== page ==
Getting the Transcript

Filing the Notice of Appeal. An appeal permitted by law as of right from the trial division, the land and titles division, or the district court to the appellate division shall be taken by filing a notice of appeal with the clerk of court within the time allowed by 4 ACR. Failure of an appellant to take any step other than the timely filing of a notice of appeal does not affect the validity of the appeal, but is ground only for such action as the appellate division (or a single judge of the appellate division as specifically provided for in these rules) deems appropriate, which may include dismissal of the appeal.

on leave

Since receiving the Opinion and Order which found our contract with ASTCA unenforceable and the denial of our Motion for Reconsideration which reiterated the Order, I have filed a Notice of Appeal.  When attempting to find out how to appeal a civil case in American Samoa, I was referred to the website, more specifically here

The website, is not an official government or Justice Department website.  It is the website for the American Samoa Bar Association.  The Clerk of Courts Office referred me to that website with this caveat: “Their site has been up and down lately, and some sections may not load for viewing.”  A little more research on revealed that the site has not been updated for many years.  With all these problems, it is unreasonable for anyone to be expected to rely on the website for critical court information. 

So, I went looking further for information on the appeals process as it relates to American Samoa.  I found some information on the U.S. Department of Justice website at where it states,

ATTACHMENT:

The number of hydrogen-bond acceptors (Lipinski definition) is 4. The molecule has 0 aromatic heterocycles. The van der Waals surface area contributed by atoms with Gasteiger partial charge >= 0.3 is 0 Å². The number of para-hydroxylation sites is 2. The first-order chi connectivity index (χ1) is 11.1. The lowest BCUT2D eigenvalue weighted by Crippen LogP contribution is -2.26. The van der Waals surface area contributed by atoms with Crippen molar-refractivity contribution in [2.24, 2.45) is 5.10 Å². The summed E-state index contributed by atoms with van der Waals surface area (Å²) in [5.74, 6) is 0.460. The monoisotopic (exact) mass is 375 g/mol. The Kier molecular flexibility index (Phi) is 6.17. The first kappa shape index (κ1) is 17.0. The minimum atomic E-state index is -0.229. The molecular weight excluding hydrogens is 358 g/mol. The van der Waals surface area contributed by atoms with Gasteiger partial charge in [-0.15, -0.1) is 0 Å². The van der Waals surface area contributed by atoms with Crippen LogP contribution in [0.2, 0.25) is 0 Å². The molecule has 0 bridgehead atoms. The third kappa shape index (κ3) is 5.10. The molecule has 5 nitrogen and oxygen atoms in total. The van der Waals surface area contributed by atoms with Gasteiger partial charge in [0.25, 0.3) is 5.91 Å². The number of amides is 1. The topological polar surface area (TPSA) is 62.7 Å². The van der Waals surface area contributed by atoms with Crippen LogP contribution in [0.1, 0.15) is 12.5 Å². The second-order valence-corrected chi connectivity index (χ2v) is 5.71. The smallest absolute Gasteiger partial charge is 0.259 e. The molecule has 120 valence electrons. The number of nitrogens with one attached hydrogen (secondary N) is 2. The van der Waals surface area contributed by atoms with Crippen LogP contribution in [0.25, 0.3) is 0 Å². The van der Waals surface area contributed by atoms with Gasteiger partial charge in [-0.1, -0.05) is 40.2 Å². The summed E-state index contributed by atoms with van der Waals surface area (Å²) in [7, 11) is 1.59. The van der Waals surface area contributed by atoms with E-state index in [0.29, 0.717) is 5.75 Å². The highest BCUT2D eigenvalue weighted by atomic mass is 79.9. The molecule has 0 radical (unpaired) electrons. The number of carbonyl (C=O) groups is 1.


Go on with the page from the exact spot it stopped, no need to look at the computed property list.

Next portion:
Appellate Division of the High Court of American Samoa
Typically, five justices sit on a panel; one of the justices of this court, two others selected by the Secretary of the Interior, usually from the U.S. Court of Appeals, Fifth Circuit, and two associate judges from the Trial Division of the High Court of Samoa.

After finding this information, I asked the Clerk of Courts in American Samoa to describe the makeup of the Appeals Court.  His answer was, “I’m not quite certain what you might be referring to, or looking for, in the question of the Appeals Court makeup.  I’m forwarding (bcc) your email to our Staff Attorney for your question on the makeup of the Appeals Court.”  In a later email, the clerk gave me a good answer, saying, “The Appellate panel would consist of available Justices, and Judges, that have not been involved at the lower level (Trial Level) or was an attorney of record at some point in time.  Should the need arise, the Chief Justice may request from Interior the need for Associate Justices.  Typically, the panel is made up of 3 Justices and 2 Associate Judges.  A quorum would consist of 2 Justices and 2 Associate Judges.”

It seems like things are coming together except that I have been unable to get the requisite estimate for trial transcripts which must come from the court reported who reported the court proceedings. I have been unable to get the estimate because, as I have been told, the reporter is on leave.  The on leave situation has persisted at least since my first inquiry on or about October 4, 2023. 

When asked whether the Clerk’s Office can send transcript estimates by email, the Clerk answered, “The Clerk’s Office does not serve transcripts to either party. The reporter will serve the Appellant, and it is the responsibility of the Appellant to serve a copy to the other side.”  This is contrary to the statement of Appeals Court Rules on which reads, “Within 10 days after receiving the reporter’s or clerk’s estimate the appellant shall order from the reporter a transcript.”  Notice the “or clerk’s” part of the preceding sentence.  So, I can only guess that the Clerk’s office does not send estimates by email.

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